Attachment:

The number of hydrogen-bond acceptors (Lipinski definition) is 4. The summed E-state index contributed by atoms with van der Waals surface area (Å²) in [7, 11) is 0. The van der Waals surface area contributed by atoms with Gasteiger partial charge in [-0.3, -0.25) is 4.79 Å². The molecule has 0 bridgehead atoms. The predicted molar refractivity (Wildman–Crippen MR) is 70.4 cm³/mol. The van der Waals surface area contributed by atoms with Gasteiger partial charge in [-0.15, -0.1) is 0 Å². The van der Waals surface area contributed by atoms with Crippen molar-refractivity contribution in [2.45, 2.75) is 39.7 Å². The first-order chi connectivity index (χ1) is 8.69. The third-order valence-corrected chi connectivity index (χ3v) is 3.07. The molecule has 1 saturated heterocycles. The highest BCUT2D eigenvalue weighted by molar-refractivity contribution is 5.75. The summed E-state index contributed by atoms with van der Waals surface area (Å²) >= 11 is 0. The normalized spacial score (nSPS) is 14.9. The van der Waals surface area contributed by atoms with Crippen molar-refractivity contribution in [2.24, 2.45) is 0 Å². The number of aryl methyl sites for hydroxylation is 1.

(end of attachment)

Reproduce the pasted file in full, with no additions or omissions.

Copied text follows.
The number of hydrogen-bond acceptors (Lipinski definition) is 4. The summed E-state index contributed by atoms with van der Waals surface area (Å²) in [7, 11) is 0. The van der Waals surface area contributed by atoms with Gasteiger partial charge in [-0.3, -0.25) is 4.79 Å². The molecule has 0 bridgehead atoms. The predicted molar refractivity (Wildman–Crippen MR) is 70.4 cm³/mol. The van der Waals surface area contributed by atoms with Gasteiger partial charge in [-0.15, -0.1) is 0 Å². The van der Waals surface area contributed by atoms with Crippen molar-refractivity contribution in [2.45, 2.75) is 39.7 Å². The first-order chi connectivity index (χ1) is 8.69. The third-order valence-corrected chi connectivity index (χ3v) is 3.07. The molecule has 1 saturated heterocycles. The highest BCUT2D eigenvalue weighted by molar-refractivity contribution is 5.75. The summed E-state index contributed by atoms with van der Waals surface area (Å²) >= 11 is 0. The normalized spacial score (nSPS) is 14.9. The van der Waals surface area contributed by atoms with Crippen molar-refractivity contribution in [2.24, 2.45) is 0 Å². The number of aryl methyl sites for hydroxylation is 1.